The last time Modern Family didn’t take home the Emmy for Outstanding Comedy Series was in 2009, the same year Bored to Death and The Good Wife premiered and Battlestar Galactica and ER went off the air. They’ve won it five years in a row, and co-creator Christopher Lloyd is understandably hopeful that it will soon nab a sixth trophy, breaking an Emmys record.
He has reason to worry.
The Hollywood Reporter has an interesting story on the Emmys’ new voting process, which went into effect in February. There’s a lot of insider-jargon, but tl;dr: The kids have the power. Before 2015, the Emmys were “determined by only a minuscule percentage of the TV Academy’s membership” called Blue Ribbon panels, and they voted on behalf of thousands of members. The panelists tended to be older than the average voter, which explains why the awards so often went to the safe choice (Modern Family), rather than the deserving one (Silicon Valley or Veep).
That’s no longer the case.
“In an effort to increase member participation in the voting process and to take advantage of the Academy’s extension of online voting to both rounds,” the organization said in a statement, “all voters eligible to vote in a category’s nominating round are now eligible to vote in that category’s final round, so long as they meet two additional requirements: Much like the former Blue Ribbon panel process, voters must watch the required submitted material online and attest to no specific conflicts of interest with the nominees.” (Via)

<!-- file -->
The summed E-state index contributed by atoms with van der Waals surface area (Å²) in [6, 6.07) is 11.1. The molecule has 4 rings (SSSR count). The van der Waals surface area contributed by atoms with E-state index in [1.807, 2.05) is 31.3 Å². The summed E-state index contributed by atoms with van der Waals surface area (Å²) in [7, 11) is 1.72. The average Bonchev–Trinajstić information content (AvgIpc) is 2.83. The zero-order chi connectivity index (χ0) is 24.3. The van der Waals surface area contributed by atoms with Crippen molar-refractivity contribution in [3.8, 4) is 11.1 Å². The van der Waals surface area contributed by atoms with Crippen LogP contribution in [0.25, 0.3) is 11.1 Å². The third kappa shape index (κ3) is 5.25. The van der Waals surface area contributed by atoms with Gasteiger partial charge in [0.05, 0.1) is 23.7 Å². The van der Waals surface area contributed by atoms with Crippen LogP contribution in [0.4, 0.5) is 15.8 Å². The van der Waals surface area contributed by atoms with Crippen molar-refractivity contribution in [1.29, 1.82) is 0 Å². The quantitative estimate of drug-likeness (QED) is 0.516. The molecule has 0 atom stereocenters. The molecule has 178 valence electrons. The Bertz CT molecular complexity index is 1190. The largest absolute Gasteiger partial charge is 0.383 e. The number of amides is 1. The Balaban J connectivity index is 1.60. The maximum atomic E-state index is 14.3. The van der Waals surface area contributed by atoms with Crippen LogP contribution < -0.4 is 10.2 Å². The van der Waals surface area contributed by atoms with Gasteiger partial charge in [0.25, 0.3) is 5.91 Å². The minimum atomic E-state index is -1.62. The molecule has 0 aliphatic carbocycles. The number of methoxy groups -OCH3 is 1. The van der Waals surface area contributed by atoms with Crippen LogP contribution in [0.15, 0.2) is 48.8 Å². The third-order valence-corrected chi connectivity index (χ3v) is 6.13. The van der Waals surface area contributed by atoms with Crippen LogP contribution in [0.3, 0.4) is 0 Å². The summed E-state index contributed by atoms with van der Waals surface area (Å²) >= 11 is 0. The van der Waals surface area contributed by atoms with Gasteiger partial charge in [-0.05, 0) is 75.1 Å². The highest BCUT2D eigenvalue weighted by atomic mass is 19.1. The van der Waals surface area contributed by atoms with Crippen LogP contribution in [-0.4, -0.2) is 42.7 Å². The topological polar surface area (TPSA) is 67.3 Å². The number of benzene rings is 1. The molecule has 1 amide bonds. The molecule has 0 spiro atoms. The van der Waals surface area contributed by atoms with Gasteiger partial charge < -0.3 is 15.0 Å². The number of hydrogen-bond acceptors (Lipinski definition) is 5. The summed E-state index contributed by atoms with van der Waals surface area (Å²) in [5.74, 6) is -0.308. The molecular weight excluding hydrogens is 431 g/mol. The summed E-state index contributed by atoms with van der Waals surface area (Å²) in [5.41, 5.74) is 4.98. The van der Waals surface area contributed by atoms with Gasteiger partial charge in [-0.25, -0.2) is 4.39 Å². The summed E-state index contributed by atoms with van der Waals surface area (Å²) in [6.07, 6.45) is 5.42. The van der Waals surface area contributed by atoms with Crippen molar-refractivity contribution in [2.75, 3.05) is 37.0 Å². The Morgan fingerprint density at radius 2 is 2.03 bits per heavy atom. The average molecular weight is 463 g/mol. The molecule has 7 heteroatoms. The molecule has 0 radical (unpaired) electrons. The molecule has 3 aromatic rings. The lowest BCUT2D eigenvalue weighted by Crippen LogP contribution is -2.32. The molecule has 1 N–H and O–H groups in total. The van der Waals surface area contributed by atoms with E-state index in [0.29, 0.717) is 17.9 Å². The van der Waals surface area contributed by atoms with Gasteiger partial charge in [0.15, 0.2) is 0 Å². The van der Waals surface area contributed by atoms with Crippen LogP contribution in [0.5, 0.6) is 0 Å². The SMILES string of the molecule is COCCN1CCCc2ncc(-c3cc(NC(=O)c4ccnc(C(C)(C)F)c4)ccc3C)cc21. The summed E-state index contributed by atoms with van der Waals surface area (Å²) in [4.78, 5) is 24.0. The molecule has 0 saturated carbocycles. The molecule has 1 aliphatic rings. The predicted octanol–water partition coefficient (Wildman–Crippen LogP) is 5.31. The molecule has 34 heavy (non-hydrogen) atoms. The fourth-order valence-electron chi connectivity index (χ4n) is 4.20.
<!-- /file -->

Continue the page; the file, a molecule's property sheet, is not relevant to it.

The same Powers That Be won’t be choosing the winners year after year, or at least they won’t have as much influence. That’s good news for the likes of Louie and Parks and Recreation, both of which should receive multiple nominations, and bad for Modern Family and Jim Parsons.
And that’s good news for us.
(Via the Hollywood Reporter)